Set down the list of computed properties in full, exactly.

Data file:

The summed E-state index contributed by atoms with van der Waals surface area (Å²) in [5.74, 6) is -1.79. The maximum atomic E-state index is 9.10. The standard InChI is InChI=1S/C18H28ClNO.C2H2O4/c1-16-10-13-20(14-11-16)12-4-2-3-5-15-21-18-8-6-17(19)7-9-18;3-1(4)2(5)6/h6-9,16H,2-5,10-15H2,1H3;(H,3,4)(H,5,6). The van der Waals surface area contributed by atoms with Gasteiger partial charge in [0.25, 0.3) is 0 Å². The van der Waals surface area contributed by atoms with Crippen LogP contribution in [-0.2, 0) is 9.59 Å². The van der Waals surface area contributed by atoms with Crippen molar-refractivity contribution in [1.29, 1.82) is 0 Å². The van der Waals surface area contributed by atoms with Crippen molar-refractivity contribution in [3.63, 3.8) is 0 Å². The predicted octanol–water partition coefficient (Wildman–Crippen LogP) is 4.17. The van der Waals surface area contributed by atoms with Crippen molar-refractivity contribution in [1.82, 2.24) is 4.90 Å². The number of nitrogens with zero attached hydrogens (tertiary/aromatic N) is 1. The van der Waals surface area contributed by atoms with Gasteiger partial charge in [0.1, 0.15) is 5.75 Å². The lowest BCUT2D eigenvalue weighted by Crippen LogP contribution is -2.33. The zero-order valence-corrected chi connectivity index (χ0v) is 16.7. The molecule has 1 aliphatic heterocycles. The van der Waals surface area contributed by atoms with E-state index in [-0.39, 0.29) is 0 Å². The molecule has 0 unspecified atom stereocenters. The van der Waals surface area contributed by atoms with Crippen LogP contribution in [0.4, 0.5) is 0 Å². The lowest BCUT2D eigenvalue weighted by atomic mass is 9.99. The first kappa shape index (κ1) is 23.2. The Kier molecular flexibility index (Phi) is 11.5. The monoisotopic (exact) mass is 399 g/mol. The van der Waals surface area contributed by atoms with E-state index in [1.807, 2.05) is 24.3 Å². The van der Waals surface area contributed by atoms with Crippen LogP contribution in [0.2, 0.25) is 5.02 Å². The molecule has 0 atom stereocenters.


The summed E-state index contributed by atoms with van der Waals surface area (Å²) in [5.74, 6) is -1.79. The maximum atomic E-state index is 9.10. The standard InChI is InChI=1S/C18H28ClNO.C2H2O4/c1-16-10-13-20(14-11-16)12-4-2-3-5-15-21-18-8-6-17(19)7-9-18;3-1(4)2(5)6/h6-9,16H,2-5,10-15H2,1H3;(H,3,4)(H,5,6). The van der Waals surface area contributed by atoms with Gasteiger partial charge in [0.25, 0.3) is 0 Å². The van der Waals surface area contributed by atoms with Crippen LogP contribution in [-0.2, 0) is 9.59 Å². The van der Waals surface area contributed by atoms with Crippen molar-refractivity contribution in [1.29, 1.82) is 0 Å². The van der Waals surface area contributed by atoms with Crippen molar-refractivity contribution in [3.63, 3.8) is 0 Å². The predicted octanol–water partition coefficient (Wildman–Crippen LogP) is 4.17. The van der Waals surface area contributed by atoms with Crippen molar-refractivity contribution in [1.82, 2.24) is 4.90 Å². The number of nitrogens with zero attached hydrogens (tertiary/aromatic N) is 1. The van der Waals surface area contributed by atoms with Gasteiger partial charge in [0.1, 0.15) is 5.75 Å². The lowest BCUT2D eigenvalue weighted by Crippen LogP contribution is -2.33. The zero-order valence-corrected chi connectivity index (χ0v) is 16.7. The molecule has 1 aliphatic heterocycles. The van der Waals surface area contributed by atoms with E-state index in [-0.39, 0.29) is 0 Å². The molecule has 0 unspecified atom stereocenters. The van der Waals surface area contributed by atoms with Crippen LogP contribution in [0.4, 0.5) is 0 Å². The lowest BCUT2D eigenvalue weighted by atomic mass is 9.99. The first kappa shape index (κ1) is 23.2. The Kier molecular flexibility index (Phi) is 11.5. The monoisotopic (exact) mass is 399 g/mol. The van der Waals surface area contributed by atoms with E-state index in [1.807, 2.05) is 24.3 Å². The van der Waals surface area contributed by atoms with Crippen LogP contribution in [0.2, 0.25) is 5.02 Å². The molecule has 0 atom stereocenters.